Rock n roll created something special: The joy of hearing your parents shout out: “Turn that bloody racket down!” Because one of the social functions of rock has always been the defiance of the older generation. For performers like Elvis every gesture, every note was all about social disenfranchisement and rebellion. Elvis hit the scene wearing pink and black and leather outfits. He looked more like a pimp than a musician. “Outrageous!” reeled the grown-ups. But to the teenagers, he represented an escape from the stuffiness of the post-World War Two era.
No-one, even the musicians themselves, took rock and pop seriously, though. It was seen as a novelty, something that wasn’t meant to last. As the soundtrack to growing pains, it was temporary and disposable just like the people who made it.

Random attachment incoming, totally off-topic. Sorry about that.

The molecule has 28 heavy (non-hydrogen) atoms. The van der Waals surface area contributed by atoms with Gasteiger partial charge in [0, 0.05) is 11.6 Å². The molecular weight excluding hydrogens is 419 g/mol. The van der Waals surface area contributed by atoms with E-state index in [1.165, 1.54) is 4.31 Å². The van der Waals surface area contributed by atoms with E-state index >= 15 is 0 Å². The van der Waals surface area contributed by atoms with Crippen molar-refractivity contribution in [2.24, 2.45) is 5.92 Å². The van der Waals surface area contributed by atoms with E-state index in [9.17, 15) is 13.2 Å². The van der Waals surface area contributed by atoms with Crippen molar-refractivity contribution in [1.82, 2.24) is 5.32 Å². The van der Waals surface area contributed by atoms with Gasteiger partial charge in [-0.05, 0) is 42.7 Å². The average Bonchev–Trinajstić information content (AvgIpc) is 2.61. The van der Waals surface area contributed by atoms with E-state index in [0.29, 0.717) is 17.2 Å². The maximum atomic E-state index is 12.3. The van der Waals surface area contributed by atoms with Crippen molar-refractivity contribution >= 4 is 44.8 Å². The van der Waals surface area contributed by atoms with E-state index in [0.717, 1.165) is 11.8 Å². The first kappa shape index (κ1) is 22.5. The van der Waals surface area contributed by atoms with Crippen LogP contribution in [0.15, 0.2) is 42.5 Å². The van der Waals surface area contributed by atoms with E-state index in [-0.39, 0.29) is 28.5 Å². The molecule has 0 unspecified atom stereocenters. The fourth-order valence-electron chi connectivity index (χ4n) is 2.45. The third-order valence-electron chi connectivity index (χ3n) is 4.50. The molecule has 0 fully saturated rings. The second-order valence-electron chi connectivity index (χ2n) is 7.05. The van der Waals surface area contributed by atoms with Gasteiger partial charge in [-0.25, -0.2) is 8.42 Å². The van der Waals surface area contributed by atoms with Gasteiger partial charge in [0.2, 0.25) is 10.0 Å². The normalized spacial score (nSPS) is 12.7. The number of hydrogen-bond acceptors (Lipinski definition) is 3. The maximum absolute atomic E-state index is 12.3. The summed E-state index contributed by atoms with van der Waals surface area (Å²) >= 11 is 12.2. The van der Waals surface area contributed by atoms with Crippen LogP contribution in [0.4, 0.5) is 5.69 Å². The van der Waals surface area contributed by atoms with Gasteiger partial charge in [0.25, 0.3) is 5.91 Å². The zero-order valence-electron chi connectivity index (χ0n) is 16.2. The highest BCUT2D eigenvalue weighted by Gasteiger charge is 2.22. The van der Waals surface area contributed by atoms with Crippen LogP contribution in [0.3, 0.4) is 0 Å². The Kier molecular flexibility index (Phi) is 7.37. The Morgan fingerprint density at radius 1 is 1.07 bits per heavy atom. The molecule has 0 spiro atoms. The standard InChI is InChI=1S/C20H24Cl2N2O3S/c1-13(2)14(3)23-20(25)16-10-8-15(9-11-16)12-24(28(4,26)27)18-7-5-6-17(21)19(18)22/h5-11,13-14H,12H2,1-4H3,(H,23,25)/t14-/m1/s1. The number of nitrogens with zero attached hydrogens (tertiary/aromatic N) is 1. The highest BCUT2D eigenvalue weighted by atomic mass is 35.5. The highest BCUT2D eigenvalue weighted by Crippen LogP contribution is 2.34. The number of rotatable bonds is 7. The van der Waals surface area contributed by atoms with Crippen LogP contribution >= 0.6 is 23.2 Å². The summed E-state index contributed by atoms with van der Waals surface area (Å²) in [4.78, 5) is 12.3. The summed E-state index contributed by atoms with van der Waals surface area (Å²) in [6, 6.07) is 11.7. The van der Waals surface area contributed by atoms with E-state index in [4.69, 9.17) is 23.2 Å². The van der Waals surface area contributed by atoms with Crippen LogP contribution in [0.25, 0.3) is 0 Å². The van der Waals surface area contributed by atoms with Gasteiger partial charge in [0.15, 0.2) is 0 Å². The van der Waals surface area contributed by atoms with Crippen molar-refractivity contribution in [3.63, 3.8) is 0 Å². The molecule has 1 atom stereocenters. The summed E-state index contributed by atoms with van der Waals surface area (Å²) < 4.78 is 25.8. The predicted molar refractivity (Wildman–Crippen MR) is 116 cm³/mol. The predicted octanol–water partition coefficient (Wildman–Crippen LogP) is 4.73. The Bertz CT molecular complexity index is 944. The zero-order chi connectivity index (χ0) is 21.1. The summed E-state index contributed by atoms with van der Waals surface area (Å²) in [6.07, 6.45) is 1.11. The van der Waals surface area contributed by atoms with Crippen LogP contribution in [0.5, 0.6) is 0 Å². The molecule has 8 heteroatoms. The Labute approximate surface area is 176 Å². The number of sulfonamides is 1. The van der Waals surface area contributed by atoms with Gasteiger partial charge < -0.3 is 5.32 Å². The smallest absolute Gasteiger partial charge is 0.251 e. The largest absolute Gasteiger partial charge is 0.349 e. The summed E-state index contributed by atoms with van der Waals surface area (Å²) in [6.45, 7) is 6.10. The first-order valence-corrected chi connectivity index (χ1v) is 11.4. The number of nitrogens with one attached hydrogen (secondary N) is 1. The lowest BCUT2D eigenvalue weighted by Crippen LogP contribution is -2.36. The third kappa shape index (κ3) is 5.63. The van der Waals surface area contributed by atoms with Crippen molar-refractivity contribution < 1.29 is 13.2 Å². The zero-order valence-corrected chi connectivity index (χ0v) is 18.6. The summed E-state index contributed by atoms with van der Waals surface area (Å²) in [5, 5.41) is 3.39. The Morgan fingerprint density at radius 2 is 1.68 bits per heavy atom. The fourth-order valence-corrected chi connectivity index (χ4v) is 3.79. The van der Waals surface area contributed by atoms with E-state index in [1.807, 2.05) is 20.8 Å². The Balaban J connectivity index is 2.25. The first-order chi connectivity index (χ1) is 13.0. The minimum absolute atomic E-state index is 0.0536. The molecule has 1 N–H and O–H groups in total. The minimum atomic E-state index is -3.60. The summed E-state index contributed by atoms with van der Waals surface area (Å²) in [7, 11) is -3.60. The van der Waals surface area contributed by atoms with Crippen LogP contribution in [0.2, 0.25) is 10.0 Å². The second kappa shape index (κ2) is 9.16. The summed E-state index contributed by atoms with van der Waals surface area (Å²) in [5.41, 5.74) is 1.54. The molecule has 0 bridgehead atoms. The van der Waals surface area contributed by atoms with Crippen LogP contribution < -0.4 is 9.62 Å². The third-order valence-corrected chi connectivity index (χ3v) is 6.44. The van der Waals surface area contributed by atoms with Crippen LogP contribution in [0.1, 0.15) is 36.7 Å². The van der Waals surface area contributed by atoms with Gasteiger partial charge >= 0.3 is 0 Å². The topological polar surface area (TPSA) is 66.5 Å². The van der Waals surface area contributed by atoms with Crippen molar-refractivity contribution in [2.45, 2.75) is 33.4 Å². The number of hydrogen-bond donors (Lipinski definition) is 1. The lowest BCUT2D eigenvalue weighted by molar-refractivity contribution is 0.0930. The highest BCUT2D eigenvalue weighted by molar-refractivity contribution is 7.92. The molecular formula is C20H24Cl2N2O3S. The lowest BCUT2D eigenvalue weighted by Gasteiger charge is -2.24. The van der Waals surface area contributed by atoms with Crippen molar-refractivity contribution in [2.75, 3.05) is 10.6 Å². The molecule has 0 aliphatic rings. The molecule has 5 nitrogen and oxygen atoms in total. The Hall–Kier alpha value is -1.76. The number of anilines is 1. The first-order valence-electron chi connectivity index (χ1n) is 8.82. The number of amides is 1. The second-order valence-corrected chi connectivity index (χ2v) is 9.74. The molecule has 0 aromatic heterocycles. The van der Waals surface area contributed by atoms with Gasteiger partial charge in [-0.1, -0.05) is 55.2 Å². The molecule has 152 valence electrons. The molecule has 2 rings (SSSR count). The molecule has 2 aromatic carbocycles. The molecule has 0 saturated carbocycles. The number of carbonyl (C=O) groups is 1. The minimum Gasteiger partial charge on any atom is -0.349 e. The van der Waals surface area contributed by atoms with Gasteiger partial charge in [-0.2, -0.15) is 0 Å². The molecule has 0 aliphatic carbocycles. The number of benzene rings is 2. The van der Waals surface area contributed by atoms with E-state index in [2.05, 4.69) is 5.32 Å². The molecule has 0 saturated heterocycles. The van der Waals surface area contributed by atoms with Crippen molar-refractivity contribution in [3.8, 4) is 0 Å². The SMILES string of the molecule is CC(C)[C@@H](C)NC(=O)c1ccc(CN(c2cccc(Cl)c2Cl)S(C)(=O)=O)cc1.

By the early 60’s Beatlemania was gripping youth’s attention. The Establishment, however, remained doubtful that it was a fever that would last. Even the Beatles accepted the idea of their own inbuilt obsolescence.
With Beatlemania, and the British Invasion in general, many of the young established groups were being left behind. The tyranny of youth dictated that if you didn’t change with the times, you were old hat. One of the new incumbents was the band Manfred Mann.
In 1965 The Who recorded one of the ultimate anthems to youth, one that damned growing up and growing old. The young went on the offensive claiming their territory through guitar, bass and drums. The older generation were still recovering from a World War and all they wanted was some peace and quiet. To the younger generation old age just seemed really boring.